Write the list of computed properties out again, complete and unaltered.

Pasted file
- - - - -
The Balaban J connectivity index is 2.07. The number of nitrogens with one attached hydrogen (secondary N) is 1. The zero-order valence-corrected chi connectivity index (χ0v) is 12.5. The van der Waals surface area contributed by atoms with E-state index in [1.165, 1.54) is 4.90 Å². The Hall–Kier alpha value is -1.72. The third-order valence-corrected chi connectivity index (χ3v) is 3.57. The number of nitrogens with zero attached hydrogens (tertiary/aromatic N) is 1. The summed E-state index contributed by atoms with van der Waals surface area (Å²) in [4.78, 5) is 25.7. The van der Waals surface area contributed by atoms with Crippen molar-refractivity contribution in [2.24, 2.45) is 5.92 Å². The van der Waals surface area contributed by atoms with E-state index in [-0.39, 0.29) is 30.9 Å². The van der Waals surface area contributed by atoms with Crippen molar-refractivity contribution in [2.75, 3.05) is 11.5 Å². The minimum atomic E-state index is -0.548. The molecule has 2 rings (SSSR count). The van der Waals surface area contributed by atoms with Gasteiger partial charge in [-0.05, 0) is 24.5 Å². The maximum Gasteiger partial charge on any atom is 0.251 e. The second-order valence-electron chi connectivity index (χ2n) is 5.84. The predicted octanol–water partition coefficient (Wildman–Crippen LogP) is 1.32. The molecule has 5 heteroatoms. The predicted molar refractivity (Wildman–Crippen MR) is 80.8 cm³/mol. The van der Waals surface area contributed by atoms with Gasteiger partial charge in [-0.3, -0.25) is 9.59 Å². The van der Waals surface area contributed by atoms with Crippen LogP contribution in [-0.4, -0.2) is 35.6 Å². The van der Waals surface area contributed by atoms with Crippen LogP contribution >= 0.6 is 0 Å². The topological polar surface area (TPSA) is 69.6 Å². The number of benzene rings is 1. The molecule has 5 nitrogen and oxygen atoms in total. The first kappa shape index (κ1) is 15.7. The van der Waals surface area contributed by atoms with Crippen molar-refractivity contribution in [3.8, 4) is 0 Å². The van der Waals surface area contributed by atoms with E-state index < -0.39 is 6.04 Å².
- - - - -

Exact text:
The Balaban J connectivity index is 2.07. The number of nitrogens with one attached hydrogen (secondary N) is 1. The zero-order valence-corrected chi connectivity index (χ0v) is 12.5. The van der Waals surface area contributed by atoms with E-state index in [1.165, 1.54) is 4.90 Å². The Hall–Kier alpha value is -1.72. The third-order valence-corrected chi connectivity index (χ3v) is 3.57. The number of nitrogens with zero attached hydrogens (tertiary/aromatic N) is 1. The summed E-state index contributed by atoms with van der Waals surface area (Å²) in [4.78, 5) is 25.7. The van der Waals surface area contributed by atoms with Crippen molar-refractivity contribution in [2.24, 2.45) is 5.92 Å². The van der Waals surface area contributed by atoms with E-state index in [-0.39, 0.29) is 30.9 Å². The van der Waals surface area contributed by atoms with Crippen molar-refractivity contribution in [2.75, 3.05) is 11.5 Å². The minimum atomic E-state index is -0.548. The molecule has 2 rings (SSSR count). The van der Waals surface area contributed by atoms with Gasteiger partial charge in [-0.05, 0) is 24.5 Å². The maximum Gasteiger partial charge on any atom is 0.251 e. The second-order valence-electron chi connectivity index (χ2n) is 5.84. The predicted octanol–water partition coefficient (Wildman–Crippen LogP) is 1.32. The molecule has 5 heteroatoms. The predicted molar refractivity (Wildman–Crippen MR) is 80.8 cm³/mol. The van der Waals surface area contributed by atoms with Gasteiger partial charge in [-0.3, -0.25) is 9.59 Å². The van der Waals surface area contributed by atoms with Crippen LogP contribution in [-0.4, -0.2) is 35.6 Å². The van der Waals surface area contributed by atoms with Crippen LogP contribution >= 0.6 is 0 Å². The topological polar surface area (TPSA) is 69.6 Å². The number of benzene rings is 1. The molecule has 5 nitrogen and oxygen atoms in total. The first kappa shape index (κ1) is 15.7. The van der Waals surface area contributed by atoms with Crippen molar-refractivity contribution in [3.8, 4) is 0 Å². The van der Waals surface area contributed by atoms with E-state index < -0.39 is 6.04 Å².